Afterwards, the students were invited to have tea and cookies outside the classroom. Our team stepped out shortly thereafter to go to the principal's office; I walked through the litter of the plastic tea cups and paper napkins...and I was losing it. I shouted to the group "You can't do this! This is what is wrong! You can't litter here... What did I just talk about?" The students giggled. Back in the car, I thought "Why am I here? Didn't my words mean anything?" The next day I realized that my message of "Start small and do what you can" is a good message whereas "Don't litter" is not in this case. How can they not litter when trash cans are not provided? And if there are trash cans available, once they are full they get dumped out the window. Regular hauling of waste does not exist. The only landfill is many kilometers away. I felt overwhelmed and helpless.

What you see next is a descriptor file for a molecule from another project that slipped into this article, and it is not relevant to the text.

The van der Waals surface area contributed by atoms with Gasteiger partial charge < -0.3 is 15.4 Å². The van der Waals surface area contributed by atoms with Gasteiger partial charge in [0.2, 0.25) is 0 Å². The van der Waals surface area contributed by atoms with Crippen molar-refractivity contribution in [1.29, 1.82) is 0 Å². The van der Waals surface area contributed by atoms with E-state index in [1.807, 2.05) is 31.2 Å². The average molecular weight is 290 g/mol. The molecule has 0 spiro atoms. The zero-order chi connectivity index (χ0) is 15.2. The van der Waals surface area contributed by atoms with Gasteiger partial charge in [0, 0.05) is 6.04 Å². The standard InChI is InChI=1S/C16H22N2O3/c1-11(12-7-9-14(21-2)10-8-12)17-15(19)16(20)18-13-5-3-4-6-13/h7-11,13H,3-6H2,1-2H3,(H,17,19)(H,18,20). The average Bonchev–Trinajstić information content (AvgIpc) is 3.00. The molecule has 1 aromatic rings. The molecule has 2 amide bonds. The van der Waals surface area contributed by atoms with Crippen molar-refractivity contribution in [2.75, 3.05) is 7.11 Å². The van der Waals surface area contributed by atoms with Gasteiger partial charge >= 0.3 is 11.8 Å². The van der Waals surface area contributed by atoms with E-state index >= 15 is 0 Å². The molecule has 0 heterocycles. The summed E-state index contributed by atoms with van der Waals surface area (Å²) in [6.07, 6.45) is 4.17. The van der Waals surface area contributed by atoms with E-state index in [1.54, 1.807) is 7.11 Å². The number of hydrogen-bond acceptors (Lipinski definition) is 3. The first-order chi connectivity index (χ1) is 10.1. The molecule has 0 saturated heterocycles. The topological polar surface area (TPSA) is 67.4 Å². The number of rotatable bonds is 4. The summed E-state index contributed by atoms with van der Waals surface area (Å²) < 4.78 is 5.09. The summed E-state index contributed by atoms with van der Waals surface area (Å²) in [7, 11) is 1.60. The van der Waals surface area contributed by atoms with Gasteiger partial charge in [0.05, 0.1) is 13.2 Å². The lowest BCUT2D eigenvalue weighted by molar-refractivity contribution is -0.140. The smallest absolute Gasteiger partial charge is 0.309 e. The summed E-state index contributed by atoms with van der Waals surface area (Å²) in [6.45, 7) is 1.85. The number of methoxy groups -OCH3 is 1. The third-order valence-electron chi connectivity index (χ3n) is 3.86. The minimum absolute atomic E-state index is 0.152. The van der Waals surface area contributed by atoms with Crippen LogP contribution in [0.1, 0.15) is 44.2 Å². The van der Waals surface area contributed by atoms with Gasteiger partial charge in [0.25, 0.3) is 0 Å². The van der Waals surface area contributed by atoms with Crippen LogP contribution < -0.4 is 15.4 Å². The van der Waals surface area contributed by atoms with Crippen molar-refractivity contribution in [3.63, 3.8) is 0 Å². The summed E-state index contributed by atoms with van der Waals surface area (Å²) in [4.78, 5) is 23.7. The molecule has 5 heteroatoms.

Our hopes lie in teaching the younger generations that recognize the importance of environmental management and that they are willing to take on the problems and solve them.


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NO CHILD LEFT INSIDE: Environmental Education at the Alice Ferguson Foundation

Bridging the Watershed Update
By Jeanne Troy

Freedom High School conducting soil test
Freedom High School (Prince William
County, VA) tests the soil at a ‘hotspot'
in the reclaimed mine site.